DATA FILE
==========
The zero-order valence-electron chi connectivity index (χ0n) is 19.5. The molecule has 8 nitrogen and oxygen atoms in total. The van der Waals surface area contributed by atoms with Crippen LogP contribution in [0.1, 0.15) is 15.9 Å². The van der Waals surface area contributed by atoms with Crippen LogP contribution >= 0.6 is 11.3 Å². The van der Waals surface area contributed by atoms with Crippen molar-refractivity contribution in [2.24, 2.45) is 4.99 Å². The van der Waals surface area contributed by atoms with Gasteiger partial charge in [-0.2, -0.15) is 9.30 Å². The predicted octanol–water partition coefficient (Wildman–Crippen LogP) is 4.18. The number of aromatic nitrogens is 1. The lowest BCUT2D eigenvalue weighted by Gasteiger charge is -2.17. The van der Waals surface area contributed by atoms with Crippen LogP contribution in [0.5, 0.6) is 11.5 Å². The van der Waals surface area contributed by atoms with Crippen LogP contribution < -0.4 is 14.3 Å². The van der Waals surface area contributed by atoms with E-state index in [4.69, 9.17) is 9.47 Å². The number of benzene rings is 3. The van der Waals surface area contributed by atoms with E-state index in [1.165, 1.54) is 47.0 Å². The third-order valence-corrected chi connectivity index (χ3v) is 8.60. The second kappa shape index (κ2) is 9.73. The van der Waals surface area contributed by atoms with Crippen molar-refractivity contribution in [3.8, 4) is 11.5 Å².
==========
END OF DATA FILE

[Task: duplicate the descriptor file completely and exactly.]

The zero-order valence-electron chi connectivity index (χ0n) is 19.5. The molecule has 8 nitrogen and oxygen atoms in total. The van der Waals surface area contributed by atoms with Crippen LogP contribution in [0.1, 0.15) is 15.9 Å². The van der Waals surface area contributed by atoms with Crippen LogP contribution >= 0.6 is 11.3 Å². The van der Waals surface area contributed by atoms with Crippen molar-refractivity contribution in [2.24, 2.45) is 4.99 Å². The van der Waals surface area contributed by atoms with Gasteiger partial charge in [-0.2, -0.15) is 9.30 Å². The predicted octanol–water partition coefficient (Wildman–Crippen LogP) is 4.18. The number of aromatic nitrogens is 1. The lowest BCUT2D eigenvalue weighted by Gasteiger charge is -2.17. The van der Waals surface area contributed by atoms with Crippen LogP contribution in [0.5, 0.6) is 11.5 Å². The van der Waals surface area contributed by atoms with Crippen LogP contribution < -0.4 is 14.3 Å². The van der Waals surface area contributed by atoms with E-state index in [4.69, 9.17) is 9.47 Å². The number of benzene rings is 3. The van der Waals surface area contributed by atoms with E-state index in [1.165, 1.54) is 47.0 Å². The third-order valence-corrected chi connectivity index (χ3v) is 8.60. The second kappa shape index (κ2) is 9.73. The van der Waals surface area contributed by atoms with Crippen molar-refractivity contribution in [3.8, 4) is 11.5 Å².